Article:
Chief Judge Robert H. Jacobvitz
Adversary, Discharge, Fraudulent Transfers     01/07/2022     Ilene J. Lashinsky, United States Trustee vs. Felix Candelaria Jr. and Sarah Candelaria     

The United States Trustee filed a complaint seeking denial of Debtors discharge in their chapter 7 bankruptcy case. The complaint was based on alleged fraudulent vehicle transfers and numerous false oaths in Debtors’ bankruptcy schedules, at the Section 341 meeting, and in depositions. After a trial of the merits the Court concluded that Debtors’ discharge must be denied based on the allegations in the complaint, which the United States Trustee proved by a preponderance of the evidence, and on Debtors’ numerous false oaths at trial.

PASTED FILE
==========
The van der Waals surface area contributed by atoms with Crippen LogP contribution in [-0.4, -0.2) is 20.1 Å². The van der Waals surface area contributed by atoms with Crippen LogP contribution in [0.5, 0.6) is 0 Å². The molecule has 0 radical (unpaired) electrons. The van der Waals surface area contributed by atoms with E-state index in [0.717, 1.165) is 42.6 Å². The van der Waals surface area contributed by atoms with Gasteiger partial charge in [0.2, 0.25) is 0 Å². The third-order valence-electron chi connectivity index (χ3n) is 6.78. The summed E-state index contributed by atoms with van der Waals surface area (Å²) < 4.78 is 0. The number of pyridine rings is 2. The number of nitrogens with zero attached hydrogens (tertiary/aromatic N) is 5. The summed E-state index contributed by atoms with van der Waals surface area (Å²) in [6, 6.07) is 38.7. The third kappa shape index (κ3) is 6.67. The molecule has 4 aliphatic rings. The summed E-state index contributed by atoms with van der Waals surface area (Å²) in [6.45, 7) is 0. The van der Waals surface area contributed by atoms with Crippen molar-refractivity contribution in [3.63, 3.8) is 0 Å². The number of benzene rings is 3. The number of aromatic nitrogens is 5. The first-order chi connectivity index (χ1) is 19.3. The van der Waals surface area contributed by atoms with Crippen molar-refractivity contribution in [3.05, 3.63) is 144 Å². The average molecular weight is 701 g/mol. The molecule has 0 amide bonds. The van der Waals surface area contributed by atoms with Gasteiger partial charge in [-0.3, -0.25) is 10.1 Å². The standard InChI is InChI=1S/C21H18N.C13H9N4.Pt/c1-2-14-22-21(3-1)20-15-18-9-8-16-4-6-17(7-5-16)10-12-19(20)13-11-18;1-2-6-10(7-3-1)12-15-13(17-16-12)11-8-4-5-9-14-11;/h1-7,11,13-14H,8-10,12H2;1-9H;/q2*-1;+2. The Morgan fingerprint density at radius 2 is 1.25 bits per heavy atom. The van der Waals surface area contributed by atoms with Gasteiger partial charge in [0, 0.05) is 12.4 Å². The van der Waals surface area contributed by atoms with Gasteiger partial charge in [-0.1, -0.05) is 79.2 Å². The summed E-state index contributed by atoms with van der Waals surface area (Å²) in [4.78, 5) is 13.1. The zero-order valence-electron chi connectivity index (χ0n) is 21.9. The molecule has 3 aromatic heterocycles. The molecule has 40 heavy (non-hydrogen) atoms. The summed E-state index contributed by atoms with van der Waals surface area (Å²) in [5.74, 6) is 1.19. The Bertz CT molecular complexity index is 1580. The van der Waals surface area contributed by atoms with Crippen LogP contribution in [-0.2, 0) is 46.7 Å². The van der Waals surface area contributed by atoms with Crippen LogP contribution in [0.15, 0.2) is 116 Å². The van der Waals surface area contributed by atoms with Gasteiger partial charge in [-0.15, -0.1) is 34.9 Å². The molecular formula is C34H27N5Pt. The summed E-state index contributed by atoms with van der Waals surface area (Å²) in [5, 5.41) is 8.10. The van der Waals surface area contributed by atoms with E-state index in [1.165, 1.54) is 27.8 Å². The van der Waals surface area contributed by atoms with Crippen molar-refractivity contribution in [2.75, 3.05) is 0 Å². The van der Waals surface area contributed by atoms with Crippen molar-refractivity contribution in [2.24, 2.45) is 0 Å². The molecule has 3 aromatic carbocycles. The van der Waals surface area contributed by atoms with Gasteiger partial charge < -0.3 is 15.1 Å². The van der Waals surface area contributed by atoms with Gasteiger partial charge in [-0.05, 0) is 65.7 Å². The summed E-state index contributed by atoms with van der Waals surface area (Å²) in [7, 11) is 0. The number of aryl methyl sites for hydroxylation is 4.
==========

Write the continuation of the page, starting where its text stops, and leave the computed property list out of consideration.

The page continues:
Judge David T. Thuma